Data Protection Commission


Biometrics in Schools, Colleges and other Educational Institutions

The following guidance has been prepared as an aid to schools, colleges and other educational institutions that may be considering the installation and use of a biometric system. This document is intended to encourage such institutions to fully consider if there is need for a biometric system in the first place and then to assess the privacy impact of different systems.

The critical issues to be considered from a data protection perspective are the proportionality of introducing a biometric system and the requirement to obtain the signed consent of the student users (and their parents or guardians in the case of minors) giving them a clear and unambiguous right to opt out of the system without penalty.

The document is not intended to promote any particular system, but is intended to make schools and colleges aware of their responsibilities under the Data Protection Acts 1988 & 2003. It is the use of a biometric system that may give rise to a data protection concern, not necessarily the production or sale of a system. All situations must be judged on a case-by-case basis.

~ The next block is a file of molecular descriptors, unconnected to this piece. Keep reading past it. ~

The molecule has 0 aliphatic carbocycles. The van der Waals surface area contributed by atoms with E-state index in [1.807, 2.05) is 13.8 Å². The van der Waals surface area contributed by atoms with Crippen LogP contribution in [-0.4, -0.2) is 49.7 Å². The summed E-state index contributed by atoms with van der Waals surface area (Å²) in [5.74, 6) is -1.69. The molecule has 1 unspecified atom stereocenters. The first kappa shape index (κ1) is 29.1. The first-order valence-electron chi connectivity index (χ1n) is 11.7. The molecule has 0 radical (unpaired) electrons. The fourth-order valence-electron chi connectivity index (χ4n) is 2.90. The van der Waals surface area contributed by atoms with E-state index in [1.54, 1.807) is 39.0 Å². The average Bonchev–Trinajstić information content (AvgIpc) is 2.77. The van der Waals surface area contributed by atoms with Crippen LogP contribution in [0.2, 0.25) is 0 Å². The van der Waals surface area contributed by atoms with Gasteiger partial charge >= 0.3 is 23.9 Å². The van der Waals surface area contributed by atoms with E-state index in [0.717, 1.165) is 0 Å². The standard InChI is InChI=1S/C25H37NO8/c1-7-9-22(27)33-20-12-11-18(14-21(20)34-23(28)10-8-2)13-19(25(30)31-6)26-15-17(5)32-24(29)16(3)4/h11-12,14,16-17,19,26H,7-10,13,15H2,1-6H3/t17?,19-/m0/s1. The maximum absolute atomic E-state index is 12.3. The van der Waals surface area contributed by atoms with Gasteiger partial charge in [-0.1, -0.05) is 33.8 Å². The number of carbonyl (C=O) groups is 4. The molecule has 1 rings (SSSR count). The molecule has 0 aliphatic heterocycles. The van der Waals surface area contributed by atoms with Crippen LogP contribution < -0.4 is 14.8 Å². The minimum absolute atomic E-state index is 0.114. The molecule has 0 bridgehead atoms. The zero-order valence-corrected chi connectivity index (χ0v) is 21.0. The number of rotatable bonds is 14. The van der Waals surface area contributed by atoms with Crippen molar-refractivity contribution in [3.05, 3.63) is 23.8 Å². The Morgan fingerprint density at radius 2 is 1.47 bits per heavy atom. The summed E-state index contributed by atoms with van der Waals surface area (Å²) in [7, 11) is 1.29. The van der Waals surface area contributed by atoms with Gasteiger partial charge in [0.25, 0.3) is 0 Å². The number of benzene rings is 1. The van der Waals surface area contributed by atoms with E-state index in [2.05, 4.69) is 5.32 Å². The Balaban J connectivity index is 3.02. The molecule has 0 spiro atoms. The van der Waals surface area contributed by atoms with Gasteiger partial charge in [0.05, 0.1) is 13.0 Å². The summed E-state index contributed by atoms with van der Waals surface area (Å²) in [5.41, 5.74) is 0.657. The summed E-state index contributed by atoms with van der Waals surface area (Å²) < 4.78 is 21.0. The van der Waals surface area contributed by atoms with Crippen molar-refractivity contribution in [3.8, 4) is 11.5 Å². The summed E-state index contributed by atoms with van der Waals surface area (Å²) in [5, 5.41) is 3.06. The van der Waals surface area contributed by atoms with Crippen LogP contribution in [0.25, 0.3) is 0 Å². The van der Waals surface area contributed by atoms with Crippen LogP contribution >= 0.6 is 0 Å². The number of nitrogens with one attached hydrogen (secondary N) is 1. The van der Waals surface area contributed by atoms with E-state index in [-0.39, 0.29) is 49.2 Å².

1. Different types of Biometric systems

All biometric systems operate on the basis of the automatic identification or authentication/verification of a person. What differs between systems is the nature of the biometric and the type of storage.

1.1 Information used to generate biometric data

Biometric data may be created from physical or physiological characteristics of a person. These include a fingerprint, an iris, a retina, a face, outline of a hand, an ear shape, voice pattern, DNA, and body odour.  Biometric data might also be created from behavioural data such as hand writing or keystroke analysis. Generally, a digitised template is produced from the biometric data. This template is then compared with one produced when a person presents at a reader.